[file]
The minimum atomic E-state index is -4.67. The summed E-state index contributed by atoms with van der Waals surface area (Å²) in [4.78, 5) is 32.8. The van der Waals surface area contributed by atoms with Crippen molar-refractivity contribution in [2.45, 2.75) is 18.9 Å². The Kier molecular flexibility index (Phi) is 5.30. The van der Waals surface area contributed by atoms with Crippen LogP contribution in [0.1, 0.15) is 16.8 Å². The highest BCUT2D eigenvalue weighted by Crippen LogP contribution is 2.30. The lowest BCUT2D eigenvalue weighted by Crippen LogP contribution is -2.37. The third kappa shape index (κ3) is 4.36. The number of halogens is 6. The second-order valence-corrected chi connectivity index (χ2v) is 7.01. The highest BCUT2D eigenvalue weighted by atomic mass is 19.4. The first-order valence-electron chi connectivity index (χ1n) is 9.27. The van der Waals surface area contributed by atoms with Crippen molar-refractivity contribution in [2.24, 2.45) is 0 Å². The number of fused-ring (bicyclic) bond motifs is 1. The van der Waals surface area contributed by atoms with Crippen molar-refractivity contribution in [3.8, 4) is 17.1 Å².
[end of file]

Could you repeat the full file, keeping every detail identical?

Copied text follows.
The minimum atomic E-state index is -4.67. The summed E-state index contributed by atoms with van der Waals surface area (Å²) in [4.78, 5) is 32.8. The van der Waals surface area contributed by atoms with Crippen molar-refractivity contribution in [2.45, 2.75) is 18.9 Å². The Kier molecular flexibility index (Phi) is 5.30. The van der Waals surface area contributed by atoms with Crippen LogP contribution in [0.1, 0.15) is 16.8 Å². The highest BCUT2D eigenvalue weighted by Crippen LogP contribution is 2.30. The lowest BCUT2D eigenvalue weighted by Crippen LogP contribution is -2.37. The third kappa shape index (κ3) is 4.36. The number of halogens is 6. The second-order valence-corrected chi connectivity index (χ2v) is 7.01. The highest BCUT2D eigenvalue weighted by atomic mass is 19.4. The first-order valence-electron chi connectivity index (χ1n) is 9.27. The van der Waals surface area contributed by atoms with Crippen molar-refractivity contribution in [2.24, 2.45) is 0 Å². The number of fused-ring (bicyclic) bond motifs is 1. The van der Waals surface area contributed by atoms with Crippen molar-refractivity contribution in [3.8, 4) is 17.1 Å².